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Reporters on the Job

A Far, Far World: Correspondent Kelly Hearn spent three days in an open cargo boat to get to the villages deep in the Peruvian rainforest. Kelly's Indian guide landed some space for Kelly and himself in a supply boat that carried rice, potatoes, and soda to villages once dependent on fishing and hunting. "I was told I was the first reporter from a foreign newspaper to ever be in some of the places we went to," Kelly says. "I was struck by the extreme poverty and listlessness of life, but also by villagers' resilience, the kind of which we don't always see in the developed world. I asked a middle-aged woman about village life. She ticked off problems: lack of fish, electricity, clean water, etc. Then I asked, "Are you happy?" "Yes," she said, thinking for a second. I then asked if they had a suicide problem in their culture. "No, no, no," she said, as though I'd asked her if she were from another planet. They are survivors."

The View From Haifa: When Rafael Frenkel was in Haifa, Israel on Friday, it struck him that people of all faiths were worried for their safety in the latest conflict. "Though Haifa was hit a few times during the last Palestinian intifada, the vast majority of casualties during that conflict were borne by Israeli Jews, he says. "[Now], however, Arab Muslims and Christians are also in the line of fire, and were also heavily critical of Hizbullah. Arabs I spoke to there referred to Israel as 'our' country, or spoke of 'us' under attack. The feeling of solidarity with Jewish Israelis is not often what reporters encounter among Israeli Arabs."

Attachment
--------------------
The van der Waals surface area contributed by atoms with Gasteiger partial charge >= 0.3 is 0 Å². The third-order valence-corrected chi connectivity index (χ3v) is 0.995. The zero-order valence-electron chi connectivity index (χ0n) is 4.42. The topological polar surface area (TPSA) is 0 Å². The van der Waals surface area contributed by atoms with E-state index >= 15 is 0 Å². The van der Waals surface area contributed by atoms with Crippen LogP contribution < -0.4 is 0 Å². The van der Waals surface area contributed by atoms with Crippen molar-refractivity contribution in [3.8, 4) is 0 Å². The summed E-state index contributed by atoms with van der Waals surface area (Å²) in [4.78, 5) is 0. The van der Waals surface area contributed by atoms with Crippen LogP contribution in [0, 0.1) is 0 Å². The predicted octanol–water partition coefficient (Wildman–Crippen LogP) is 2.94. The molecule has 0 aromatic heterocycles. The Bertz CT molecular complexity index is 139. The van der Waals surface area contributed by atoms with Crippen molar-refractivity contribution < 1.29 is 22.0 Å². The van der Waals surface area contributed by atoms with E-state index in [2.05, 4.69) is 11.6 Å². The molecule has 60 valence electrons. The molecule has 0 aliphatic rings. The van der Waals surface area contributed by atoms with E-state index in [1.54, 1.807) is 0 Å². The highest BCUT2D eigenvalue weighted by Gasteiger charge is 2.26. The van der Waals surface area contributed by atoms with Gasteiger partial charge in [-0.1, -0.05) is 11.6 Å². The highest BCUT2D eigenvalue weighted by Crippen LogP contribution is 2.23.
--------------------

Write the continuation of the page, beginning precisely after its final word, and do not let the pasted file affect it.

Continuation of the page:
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Amelia Newcomb
Deputy world editor


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